Credit: Nationaal Archief

From Aretha Franklin to Johnny Cash: 5 best covers of Simon & Garfunkel song 'Bridge Over Troubled Water'

Simon & Garfunkel song ‘Bridge Over Troubled Water’ is about as ubiquitous as a song can get and, like tracks such as The Beatles’ ‘Yesterday’, that means it has seen its fair share of cover versions. While the majority of them fail to capture the gentle, ethereal intensity of the original, some do a fantastic job of trying to match Paul Simon’s composition and Art Garfunkel’s pure vocal.

There have been over 400 different attempts to try and match the song, in a wide variety of different genres, most of which fall flat. But, below, we’re bringing you five of our favourite covers of the track. What began life as a simple gospel hymn has since turned into one of the most famous songs in the world and it all came about without Simon really knowing how. In conversation with the documentary The Making of Bridge Over Troubled Water, Simon said: “I have no idea where it came from. It came all of the sudden. It was one of the most shocking moments in my songwriting career. I remember thinking, ‘This is considerably better than I usually write.”

The track is fairly simple in structure. Despite being produced by the infamous producer Phil Spector — famed for his immersive ‘Wall of Sound’ approach — the song remained a simple piano ballad, allowing the gravity of the lyrics and the purity of Garfunkel’s vocal performance to truly shine through. Simon often lamented not singing the song himself: “Many times I’m sorry I didn’t do it.”

Of course, during his solo sets, he has picked up the track on many occasions and used it as one of his final moment under the spotlight in 2018. Speaking to the audience on his farewell tour, he introduced the song by saying: “I’m going to reclaim my lost child.” While the child may have been lost to Simon for some time, the song sure did find some great foster parents along the way.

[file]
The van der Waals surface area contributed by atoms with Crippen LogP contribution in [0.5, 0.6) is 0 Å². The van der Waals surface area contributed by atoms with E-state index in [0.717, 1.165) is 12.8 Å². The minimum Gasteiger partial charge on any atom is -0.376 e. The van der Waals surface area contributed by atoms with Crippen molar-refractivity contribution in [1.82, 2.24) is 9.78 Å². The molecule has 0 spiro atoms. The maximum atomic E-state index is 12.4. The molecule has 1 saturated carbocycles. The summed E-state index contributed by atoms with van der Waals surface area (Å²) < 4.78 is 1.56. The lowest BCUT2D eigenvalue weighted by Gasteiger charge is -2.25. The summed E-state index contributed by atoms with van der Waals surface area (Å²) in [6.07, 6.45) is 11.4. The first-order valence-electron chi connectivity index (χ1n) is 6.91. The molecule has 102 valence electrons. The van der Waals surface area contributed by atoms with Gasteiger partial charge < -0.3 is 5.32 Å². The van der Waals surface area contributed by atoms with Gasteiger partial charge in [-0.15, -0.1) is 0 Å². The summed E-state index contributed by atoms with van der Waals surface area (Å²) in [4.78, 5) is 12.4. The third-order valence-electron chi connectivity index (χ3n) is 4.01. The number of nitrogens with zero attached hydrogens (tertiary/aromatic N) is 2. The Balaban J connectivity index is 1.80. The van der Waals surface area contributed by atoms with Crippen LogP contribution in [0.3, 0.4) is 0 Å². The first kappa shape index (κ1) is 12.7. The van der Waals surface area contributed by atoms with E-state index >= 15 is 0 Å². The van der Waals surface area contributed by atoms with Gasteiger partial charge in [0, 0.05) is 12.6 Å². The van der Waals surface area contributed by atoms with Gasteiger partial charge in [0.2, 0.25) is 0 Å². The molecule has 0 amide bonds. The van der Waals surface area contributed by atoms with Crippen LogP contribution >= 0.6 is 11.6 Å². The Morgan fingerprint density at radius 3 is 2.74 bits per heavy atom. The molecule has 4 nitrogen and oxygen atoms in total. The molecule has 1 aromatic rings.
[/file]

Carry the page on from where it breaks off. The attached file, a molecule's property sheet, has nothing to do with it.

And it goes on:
The best covers of ‘Bridge Over Troubled Water’

Aretha Franklin (1970)

Taken from Aretha’s Greatest Hits album, this delicate and touching folk song is given new life by Franklin’s vocal. It transcends from a simple but effective folkloric gospel number into a powerful performance.

Finding the gospel notes in this song allows Franklin to take control of the melody with her vocal gymnastics and really display it as something original and singular. Something entirely unique and utterly Aretha, it’s the kind of process she put on all her work but one can tell there’s a closer connection to this song more than most.

It’s hard to imagine Aretha Franklin not finding some solace in this song, much like the rest of the world. A gospel tune about helping out a friend in need, is exactly the kind of music the pioneering artist gravitated towards.

Merry Clayton (1970)

Another singer closely affiliated with gospel music is the astounding talent of Merry Clayton. However, this cover takes us a little way out of the church and discreetly pushes us into the back of the dive bar, puts a whiskey in our hands and lights our cigarette.